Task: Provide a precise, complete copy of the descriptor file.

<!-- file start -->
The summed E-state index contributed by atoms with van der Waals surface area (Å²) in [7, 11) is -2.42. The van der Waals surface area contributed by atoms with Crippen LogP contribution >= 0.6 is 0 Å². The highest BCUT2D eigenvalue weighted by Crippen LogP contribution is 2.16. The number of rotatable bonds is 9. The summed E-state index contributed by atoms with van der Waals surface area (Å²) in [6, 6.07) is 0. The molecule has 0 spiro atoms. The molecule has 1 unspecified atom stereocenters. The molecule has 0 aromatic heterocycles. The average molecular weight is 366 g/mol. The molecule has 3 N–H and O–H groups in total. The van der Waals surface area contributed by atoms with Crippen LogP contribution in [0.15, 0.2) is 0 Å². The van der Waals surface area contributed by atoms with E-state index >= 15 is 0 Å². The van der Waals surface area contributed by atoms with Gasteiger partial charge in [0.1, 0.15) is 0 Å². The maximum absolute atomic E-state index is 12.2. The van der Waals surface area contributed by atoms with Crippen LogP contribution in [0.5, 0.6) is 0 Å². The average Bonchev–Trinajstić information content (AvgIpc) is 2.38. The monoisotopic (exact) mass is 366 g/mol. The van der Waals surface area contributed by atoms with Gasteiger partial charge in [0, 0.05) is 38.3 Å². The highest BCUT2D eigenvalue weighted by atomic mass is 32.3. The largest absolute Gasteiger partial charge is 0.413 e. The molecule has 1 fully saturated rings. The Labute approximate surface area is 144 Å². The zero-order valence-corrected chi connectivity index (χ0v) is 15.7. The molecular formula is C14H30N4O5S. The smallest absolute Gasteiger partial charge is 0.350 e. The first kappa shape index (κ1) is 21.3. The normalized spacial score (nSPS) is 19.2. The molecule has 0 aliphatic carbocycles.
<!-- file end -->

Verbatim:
The summed E-state index contributed by atoms with van der Waals surface area (Å²) in [7, 11) is -2.42. The van der Waals surface area contributed by atoms with Crippen LogP contribution >= 0.6 is 0 Å². The highest BCUT2D eigenvalue weighted by Crippen LogP contribution is 2.16. The number of rotatable bonds is 9. The summed E-state index contributed by atoms with van der Waals surface area (Å²) in [6, 6.07) is 0. The molecule has 0 spiro atoms. The molecule has 1 unspecified atom stereocenters. The molecule has 0 aromatic heterocycles. The average molecular weight is 366 g/mol. The molecule has 3 N–H and O–H groups in total. The van der Waals surface area contributed by atoms with Crippen LogP contribution in [0.15, 0.2) is 0 Å². The van der Waals surface area contributed by atoms with E-state index >= 15 is 0 Å². The van der Waals surface area contributed by atoms with Gasteiger partial charge in [0.1, 0.15) is 0 Å². The maximum absolute atomic E-state index is 12.2. The van der Waals surface area contributed by atoms with Crippen LogP contribution in [0.5, 0.6) is 0 Å². The average Bonchev–Trinajstić information content (AvgIpc) is 2.38. The monoisotopic (exact) mass is 366 g/mol. The van der Waals surface area contributed by atoms with Gasteiger partial charge in [0, 0.05) is 38.3 Å². The highest BCUT2D eigenvalue weighted by atomic mass is 32.3. The largest absolute Gasteiger partial charge is 0.413 e. The molecule has 1 fully saturated rings. The Labute approximate surface area is 144 Å². The zero-order valence-corrected chi connectivity index (χ0v) is 15.7. The molecular formula is C14H30N4O5S. The smallest absolute Gasteiger partial charge is 0.350 e. The first kappa shape index (κ1) is 21.3. The normalized spacial score (nSPS) is 19.2. The molecule has 0 aliphatic carbocycles.